Peru is for me Arequipa, where I was born but never lived, a city my mother, grandparents, and aunts and uncles taught me to know through their memories and yearnings, because my entire family tribe, as Arequepeños tend to do, always carried the White City with them in their wandering existence. It is Piura in the desert, mesquite trees and the long-suffering burros that Piurans of my youth called “somebody else’s feet” – an elegant, sad name – where I discovered that storks did not bring babies into the world but couples made them by doing outrageous things that were a mortal sin. It is San Miguel Academy and the Varieties Theater where for the first time I saw a short work I had written produced on stage. It is the corner of Diego Ferré and Colón, in Lima’s Miraflores – we called it the Happy Neighborhood – where I exchanged short pants for long trousers, smoked my first cigarette, learned to dance, fall in love, and open my heart to girls. It is the dusty, pulsing editorial offices of the paper La Crónica where, at sixteen, I stood virgil over my first arms as a journalist, a trade that, along with literature, has occupied almost my entire life and, like books, has made me live more, know the world better, and be with men and women from everywhere and every class, excellent, good, bad, and execrable people. It is the Leoncio Prado Military Academy, where I learned that Peru was not the small middle-class redoubt where I had lived until then, confined and protected, but a large, ancient, rancorous, unequal country, shaken by all kinds of social storms. It is the clandestine cells of Cahuide where, with a handful of San Marcos students, we prepared the world revolution. And Peru is my friends in the Freedom Movement with whom for three years, in the midst of bombs, blackouts, and terrorist assassinations, we worked in defense of democracy and the culture of freedom.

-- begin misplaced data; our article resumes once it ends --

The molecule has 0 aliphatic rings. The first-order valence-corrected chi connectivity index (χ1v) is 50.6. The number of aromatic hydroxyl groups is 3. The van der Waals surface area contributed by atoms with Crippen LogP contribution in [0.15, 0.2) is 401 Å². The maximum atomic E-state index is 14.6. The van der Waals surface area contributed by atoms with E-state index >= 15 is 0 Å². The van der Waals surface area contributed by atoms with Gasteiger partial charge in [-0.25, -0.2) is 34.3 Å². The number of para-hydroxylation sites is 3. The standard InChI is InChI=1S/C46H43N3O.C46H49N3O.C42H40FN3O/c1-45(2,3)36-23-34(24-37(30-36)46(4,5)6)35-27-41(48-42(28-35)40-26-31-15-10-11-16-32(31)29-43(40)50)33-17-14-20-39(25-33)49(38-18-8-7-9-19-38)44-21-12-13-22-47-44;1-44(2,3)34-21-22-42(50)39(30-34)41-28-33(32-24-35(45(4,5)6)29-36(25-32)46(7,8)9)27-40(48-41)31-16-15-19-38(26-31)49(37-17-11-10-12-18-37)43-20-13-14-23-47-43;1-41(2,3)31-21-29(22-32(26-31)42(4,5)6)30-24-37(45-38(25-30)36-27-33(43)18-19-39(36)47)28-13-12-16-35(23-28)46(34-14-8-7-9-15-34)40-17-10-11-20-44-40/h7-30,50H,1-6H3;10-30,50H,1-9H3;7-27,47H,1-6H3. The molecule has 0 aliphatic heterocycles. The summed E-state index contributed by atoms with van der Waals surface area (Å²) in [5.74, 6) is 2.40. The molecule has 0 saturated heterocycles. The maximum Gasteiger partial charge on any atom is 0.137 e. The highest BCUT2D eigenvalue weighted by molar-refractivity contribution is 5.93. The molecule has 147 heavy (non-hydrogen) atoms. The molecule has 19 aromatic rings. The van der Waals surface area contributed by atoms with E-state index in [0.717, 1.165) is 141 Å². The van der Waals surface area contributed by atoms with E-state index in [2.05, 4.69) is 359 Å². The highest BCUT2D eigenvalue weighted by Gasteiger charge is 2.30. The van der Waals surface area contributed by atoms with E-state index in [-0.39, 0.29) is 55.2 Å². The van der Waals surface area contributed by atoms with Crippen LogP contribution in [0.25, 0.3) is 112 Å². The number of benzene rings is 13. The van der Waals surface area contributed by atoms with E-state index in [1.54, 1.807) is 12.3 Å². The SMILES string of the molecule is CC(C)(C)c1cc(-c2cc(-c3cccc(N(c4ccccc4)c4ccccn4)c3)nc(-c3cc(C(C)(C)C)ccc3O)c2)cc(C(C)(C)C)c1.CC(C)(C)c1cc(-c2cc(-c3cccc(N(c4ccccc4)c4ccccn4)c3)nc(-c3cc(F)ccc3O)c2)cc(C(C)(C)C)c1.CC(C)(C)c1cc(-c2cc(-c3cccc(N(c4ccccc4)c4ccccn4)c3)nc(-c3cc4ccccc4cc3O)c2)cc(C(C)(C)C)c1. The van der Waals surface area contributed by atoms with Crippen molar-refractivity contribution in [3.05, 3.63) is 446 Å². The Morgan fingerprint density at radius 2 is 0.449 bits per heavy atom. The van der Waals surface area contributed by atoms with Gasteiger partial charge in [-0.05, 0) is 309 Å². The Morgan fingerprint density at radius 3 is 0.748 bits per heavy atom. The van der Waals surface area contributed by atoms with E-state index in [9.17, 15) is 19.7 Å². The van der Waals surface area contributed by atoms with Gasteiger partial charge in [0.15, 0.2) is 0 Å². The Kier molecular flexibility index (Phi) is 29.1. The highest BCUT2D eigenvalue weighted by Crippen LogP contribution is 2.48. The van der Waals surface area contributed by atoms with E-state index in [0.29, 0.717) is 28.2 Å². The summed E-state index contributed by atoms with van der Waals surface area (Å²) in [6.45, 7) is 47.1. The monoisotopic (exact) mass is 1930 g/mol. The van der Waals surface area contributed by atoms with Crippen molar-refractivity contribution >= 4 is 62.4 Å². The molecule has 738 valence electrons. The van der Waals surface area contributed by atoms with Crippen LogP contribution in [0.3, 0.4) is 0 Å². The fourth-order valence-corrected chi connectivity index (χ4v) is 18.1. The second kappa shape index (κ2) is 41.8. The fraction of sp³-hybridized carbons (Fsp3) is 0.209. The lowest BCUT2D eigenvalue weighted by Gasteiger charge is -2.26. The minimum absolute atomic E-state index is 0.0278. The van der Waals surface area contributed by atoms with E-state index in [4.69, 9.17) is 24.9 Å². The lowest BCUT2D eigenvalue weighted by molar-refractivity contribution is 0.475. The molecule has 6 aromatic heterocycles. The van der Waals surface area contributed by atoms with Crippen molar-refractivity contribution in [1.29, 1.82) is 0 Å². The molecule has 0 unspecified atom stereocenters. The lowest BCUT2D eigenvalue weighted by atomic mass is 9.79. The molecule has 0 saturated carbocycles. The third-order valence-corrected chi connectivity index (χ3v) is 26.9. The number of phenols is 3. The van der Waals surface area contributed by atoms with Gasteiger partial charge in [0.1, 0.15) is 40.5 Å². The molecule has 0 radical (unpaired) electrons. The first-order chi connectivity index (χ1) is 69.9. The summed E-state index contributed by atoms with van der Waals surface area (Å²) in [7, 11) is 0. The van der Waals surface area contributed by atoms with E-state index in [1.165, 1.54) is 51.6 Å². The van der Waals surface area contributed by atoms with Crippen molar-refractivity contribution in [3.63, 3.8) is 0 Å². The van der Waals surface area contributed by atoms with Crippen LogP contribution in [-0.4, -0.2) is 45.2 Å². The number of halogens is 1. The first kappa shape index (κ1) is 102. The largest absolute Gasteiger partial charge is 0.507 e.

Peru is Patricia, my cousin with the upturned nose and indomitable character, whom I was lucky enough to marry forty-five years ago and who still endures the manias, neuroses, and temper tantrums that help me to write. Without her my life would have dissolved a long time ago into a turbulent whirlwind, and Alvaro, Gonzalo, Morgana and the six grandchildren who extend and gladden our existence would not have been born. She does everything and does everything well. She solves problems, manages the economy, imposes order on chaos, keeps journalists and intrusive people at bay, defends my time, decides appointments and trips, packs and unpacks suitcases, and is so generous that even when she thinks she is rebuking me, she pays me the highest compliment: “Mario, the only thing you’re good for is writing.”